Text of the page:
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20 contestants in race for UAE Drones for Good Award

Semi-finalists in International and National competitions vie for AED 4.67 million in prize money

The Organizing Committee of the UAE Drones for Good Award has announced that 20 contestants have qualified to the semi-finals stage at the National and International competitions of the award, which attracted entries from all parts of the world.

The UAE Drones for Good Award is the biggest award of its kind, offering a total prize money of AED 4.67 million (US$1 million for International Competition and AED 1 million for National Competition).

Launched by the UAE Government during the second Government Summit in 2014, the UAE Drones for Good Award is aimed at making optimal use of technology to serve humanity and create happiness in the community. 

Saif Al Aleeli, Chief Executive Officer of Dubai Museum of the Future Foundation and Coordinator General of the UAE Drones for Good Award, said the qualification of these innovative projects to the semi-finals stage highlighted their advanced approach to addressing the challenges faced in different sectors, especially since they were selected from 1,017 projects submitted from 165 countries from around the world.

He said that the second edition of the Award witnessed large number applications that displayed high levels of innovation and technological development, strengthening the international position of the Award globally to achieve its goal of using new technology to serve humanity.

Al Aleeli said the UAE Drones for Good Award has today become a global benchmark for applied innovations of drones in major sectors involving governments, organizations and individuals. It has encouraged the use of technology in a cost-effective manner as the scope of employing drones technologies in the area of government services continues to grow amid significant advancement in research and development.

Al Aleeli commended the participating national universities for their key role in the award and for coming up with the advance levels of projects compared to the first edition. Stressing the importance of exchanging knowledge between national and international teams to develop this sector, Al Aleeli invited the public to the Award event to enjoy the live performances during the semi-finals and finals competitions which will be held in Dubai Internet City from 4 to 6 February 2016.

The successful entries to the semi-final stage of the second UAE Drones for Good Award have come from a range of countries, including the UAE, Canada, Australia, United States, United Kingdom Ethiopia, Greece, and the Philippines.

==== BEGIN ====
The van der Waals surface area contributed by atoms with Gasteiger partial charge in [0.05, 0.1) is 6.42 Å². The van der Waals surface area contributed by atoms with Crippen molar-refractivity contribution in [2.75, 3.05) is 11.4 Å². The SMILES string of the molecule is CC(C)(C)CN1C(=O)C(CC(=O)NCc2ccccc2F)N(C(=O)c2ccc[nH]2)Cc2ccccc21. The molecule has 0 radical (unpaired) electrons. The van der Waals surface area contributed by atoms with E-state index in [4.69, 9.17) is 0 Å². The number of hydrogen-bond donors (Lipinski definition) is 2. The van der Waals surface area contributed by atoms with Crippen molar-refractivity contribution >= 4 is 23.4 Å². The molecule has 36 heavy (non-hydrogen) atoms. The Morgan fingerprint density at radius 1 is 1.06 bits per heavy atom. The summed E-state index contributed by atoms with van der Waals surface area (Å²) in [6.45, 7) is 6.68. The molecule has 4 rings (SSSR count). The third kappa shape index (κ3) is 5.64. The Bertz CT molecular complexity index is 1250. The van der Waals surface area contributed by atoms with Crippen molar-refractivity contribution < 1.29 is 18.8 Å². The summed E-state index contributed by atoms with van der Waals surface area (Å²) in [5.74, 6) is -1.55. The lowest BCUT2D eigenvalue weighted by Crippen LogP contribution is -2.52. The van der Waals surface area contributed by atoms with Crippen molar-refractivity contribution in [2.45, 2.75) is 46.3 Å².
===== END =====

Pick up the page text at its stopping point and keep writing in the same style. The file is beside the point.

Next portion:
The largest number of successful entries is in the Environment category with four semi-finalists, followed by Health and Humanitarian Aid sectors with three each. Transport and Construction sectors have two semi-finalists each, while Economy, Civil Defence, Education and Logistics sectors have one each. Two semi-final entries have been received in other category.

International Competition - Semi-finalists:
SaveME - A drone that performs as a mobile phone - Greece
Among the semi-finalists, SaveME project of the SenseLab Research Group from Greece makes use of a smart phone that transforms into a drone to support people in emergency health conditions, especially those in situations when people are trapped, lost or wounded and in urgent need of assistance.

If there is no mobile phone service in the area, the drone is capable of flying to acquire connection, and automatically inform authorities of the situation, tracking the position of its owner or even fetchingthe required medicine.

Panagiotis Partsinevelos, who has led the SenseLab team, has estimated that the market cost for off-the-shelf product for customers will come to about US$150-250, depending on design parameters and the optimization benefits of the implementation phase.

“The phone-drone SaveME application will cost a few hundred dollars, which, when compared to health maintenance issues and medicine costs, is a small investment for a great value. Hiker clubs or tourist groups can share just one in case of going to an excursion. In addition, the governments should use them for emergency conditions including hazards and civil protection,” said Partsinevelos.

Being considerably small in size and used only when emergencies arise, the drone is considerably safe while in operation. Moreover, the final implementation includes obstacle avoidance through proximity sensors, said Partsinevelos.

Citing funding as a major concern for the development of the project, Partsinevelos commended the initiative taken by the UAE government to encourage innovation and technology to serve people.

“Initiatives such as ‘The UAE Drones for Good Award’ promote humanity, aid people and societies in need, and give opportunities for dreams to become a reality. The UAE provides an unparalleled paradigm to the whole world,”Partsinevelos added.

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